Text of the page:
Commercial success at TU Delft

As a technical university, TU Delft is the highest ranking Dutch university, third highest European university and 42nd overall in the World Reputation Rankings of Times Higher Education magazine.

What makes TU so special? What is it about this university that inspires success? We talk to four TU Delft alumni who discuss their companies and products and what role the university played in their research and development.

If you do not recognise the name senz° umbrellas, you will definitely recognise the shape of their unique umbrellas. The umbrellas are designed to be used in all weather, including wind, without collapsing or turning inside out. Company founder Gerwin Hoogendoorn came up with the idea for his industrial design engineering master’s project idea out of sheer frustration. He had three traditional umbrellas break in one week.

After some research, he discovered that the umbrella’s original design had not changed since the Egyptians invented it around 3,400 years ago. He figured it could use a little updating. Armed with his idea, Hoogendoorn approached several umbrella companies for his master’s project. Not one was interested, stating that the traditional design was fine. With 1.1 billion umbrellas produced in China each year, the companies were happy with their bottom line. This massive number also pointed to the fact that a lot of umbrellas were being thrown away and the consumer was forced to purchase another poorly designed umbrella. “The round shape was a design flaw. It could be pushed over from any side,” explained company co-founder Gerard Kool. Instead, Hoogendoorn got permission to go it alone.

The facilities and resources at TU Delft allowed him to conduct an in-depth graduation project. He credits the multidisciplinary makeup of TU Delft for the array of testing available to him. For example, he was able to do material testing as well as wind tunnel testing right on campus. In the end Hoogendoorn’s prototype was even more advanced than what is on the market today.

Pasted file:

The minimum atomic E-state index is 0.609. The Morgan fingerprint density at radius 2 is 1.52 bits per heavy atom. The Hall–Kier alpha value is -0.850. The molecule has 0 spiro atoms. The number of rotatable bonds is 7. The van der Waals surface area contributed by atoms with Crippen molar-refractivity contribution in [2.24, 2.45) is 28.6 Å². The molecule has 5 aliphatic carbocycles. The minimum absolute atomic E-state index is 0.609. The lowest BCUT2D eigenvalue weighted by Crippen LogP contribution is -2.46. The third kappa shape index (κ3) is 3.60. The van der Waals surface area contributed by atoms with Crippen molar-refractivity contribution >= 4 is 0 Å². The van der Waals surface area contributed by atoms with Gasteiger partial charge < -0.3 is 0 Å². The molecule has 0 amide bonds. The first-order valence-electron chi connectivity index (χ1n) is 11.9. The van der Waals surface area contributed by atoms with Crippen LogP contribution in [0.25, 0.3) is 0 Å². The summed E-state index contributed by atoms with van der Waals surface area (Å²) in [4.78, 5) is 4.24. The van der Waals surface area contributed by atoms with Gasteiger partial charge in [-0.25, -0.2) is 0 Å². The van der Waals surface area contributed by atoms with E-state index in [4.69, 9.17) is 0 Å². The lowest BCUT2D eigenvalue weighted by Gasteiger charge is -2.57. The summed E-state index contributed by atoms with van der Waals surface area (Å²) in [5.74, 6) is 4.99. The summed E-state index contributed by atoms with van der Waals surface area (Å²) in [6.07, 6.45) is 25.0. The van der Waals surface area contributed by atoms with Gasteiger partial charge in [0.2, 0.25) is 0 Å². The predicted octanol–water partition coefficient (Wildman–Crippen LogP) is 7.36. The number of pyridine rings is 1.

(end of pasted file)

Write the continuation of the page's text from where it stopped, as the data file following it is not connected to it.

Inspired to take his product further, Hoogendoorn recruited Gerard Kool, a classmate that he had done projects with, after meeting him again at the faculty bar. He also recruited Philip Hess, a TU Delft alumni studying business education at Erasmus University in Rotterdam, whom he knew through playing basketball. With his two trusted co-founders, senz° umbrellas was formed. “In the first wind tunnel testing I thought that it was possible, that we really had something,” says Kool who is now in charge of finance at the company.

senz° umbrellas went on to win several major design prizes including RED Dot, IDEA and iF Design Awards and compete in NewVenture, an important business plan competition that got them a deal with Mexx to initially put their product on the market. Afterwards they set off independently with a webshop and, essentially, crowdfunding. The umbrella took off.


Not forgetting their roots, seven years later senz° umbrellas continues to have a relationship with TU Delft. They were the first company to set up their headquarters at the Yes!Delft building. They also have a programme to hire student interns from TU Delft.

“We started and we never stopped doing what we love. We created a product and put it into the market independently. It’s an ongoing process of reinventing ourselves,” says Kool. The company is now moving forward with new products and accessories.


A better hand

TU Delft postdoctoral researcher Gerwin Smit is another successful innovator coming from the TU Delft. After completing his master’s in biomechanical engineering at University of Twente in Enschede he came to TU Delft for his PhD and focused his studies on prosthetic hands. “Currently 40% of people are not wearing their prosthetic hand because it is too heavy, uncomfortable or too difficult to control,” explains Smit. Introduced to the field by his co-promoter Dick Plettenburg and into his network, Smit began working on the problem.

One of the most popular hand prosthetics currently in use is a body-controlled device design which does not even look like a hand. The design is 100 years old. More recent models are more lifelike and electrically controlled, but with motors and extra components, the model is criticised as being too heavy. Smit wanted a prosthetic that was simple and light. He set his sights on hydraulics. Other devices that used to work with pulleys and cables have been modernised by the use of lightweight hydraulics, making them the perfect fit for a light, highly articulated prosthetic.